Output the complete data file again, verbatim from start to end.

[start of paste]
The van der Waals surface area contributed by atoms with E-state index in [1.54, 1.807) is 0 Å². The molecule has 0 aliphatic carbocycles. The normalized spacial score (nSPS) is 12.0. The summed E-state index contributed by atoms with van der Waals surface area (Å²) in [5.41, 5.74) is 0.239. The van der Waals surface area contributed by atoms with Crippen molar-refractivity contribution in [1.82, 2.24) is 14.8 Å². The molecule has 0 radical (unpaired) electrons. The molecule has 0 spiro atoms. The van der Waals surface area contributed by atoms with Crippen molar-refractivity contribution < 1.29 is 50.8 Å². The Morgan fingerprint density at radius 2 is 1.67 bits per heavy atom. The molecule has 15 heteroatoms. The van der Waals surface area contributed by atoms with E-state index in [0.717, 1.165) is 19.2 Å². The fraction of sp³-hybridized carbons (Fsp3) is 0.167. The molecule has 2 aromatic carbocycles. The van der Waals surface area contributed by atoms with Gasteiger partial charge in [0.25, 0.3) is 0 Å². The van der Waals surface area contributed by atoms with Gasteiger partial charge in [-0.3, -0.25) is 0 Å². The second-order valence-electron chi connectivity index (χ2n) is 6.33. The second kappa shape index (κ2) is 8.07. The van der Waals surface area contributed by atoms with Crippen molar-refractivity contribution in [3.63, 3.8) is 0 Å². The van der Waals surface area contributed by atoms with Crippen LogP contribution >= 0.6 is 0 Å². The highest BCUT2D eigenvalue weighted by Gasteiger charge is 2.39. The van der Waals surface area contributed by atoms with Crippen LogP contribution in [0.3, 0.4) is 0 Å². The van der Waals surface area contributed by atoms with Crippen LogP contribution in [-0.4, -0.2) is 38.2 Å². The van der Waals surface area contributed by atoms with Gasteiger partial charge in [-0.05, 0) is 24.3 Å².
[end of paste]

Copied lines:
The van der Waals surface area contributed by atoms with E-state index in [1.54, 1.807) is 0 Å². The molecule has 0 aliphatic carbocycles. The normalized spacial score (nSPS) is 12.0. The summed E-state index contributed by atoms with van der Waals surface area (Å²) in [5.41, 5.74) is 0.239. The van der Waals surface area contributed by atoms with Crippen molar-refractivity contribution in [1.82, 2.24) is 14.8 Å². The molecule has 0 radical (unpaired) electrons. The molecule has 0 spiro atoms. The van der Waals surface area contributed by atoms with Crippen molar-refractivity contribution < 1.29 is 50.8 Å². The Morgan fingerprint density at radius 2 is 1.67 bits per heavy atom. The molecule has 15 heteroatoms. The van der Waals surface area contributed by atoms with E-state index in [0.717, 1.165) is 19.2 Å². The fraction of sp³-hybridized carbons (Fsp3) is 0.167. The molecule has 2 aromatic carbocycles. The van der Waals surface area contributed by atoms with Gasteiger partial charge in [0.25, 0.3) is 0 Å². The van der Waals surface area contributed by atoms with Gasteiger partial charge in [-0.3, -0.25) is 0 Å². The second-order valence-electron chi connectivity index (χ2n) is 6.33. The second kappa shape index (κ2) is 8.07. The van der Waals surface area contributed by atoms with Crippen molar-refractivity contribution in [3.63, 3.8) is 0 Å². The van der Waals surface area contributed by atoms with Crippen LogP contribution >= 0.6 is 0 Å². The highest BCUT2D eigenvalue weighted by Gasteiger charge is 2.39. The van der Waals surface area contributed by atoms with Crippen LogP contribution in [0.3, 0.4) is 0 Å². The van der Waals surface area contributed by atoms with Crippen LogP contribution in [-0.4, -0.2) is 38.2 Å². The van der Waals surface area contributed by atoms with Gasteiger partial charge in [-0.05, 0) is 24.3 Å².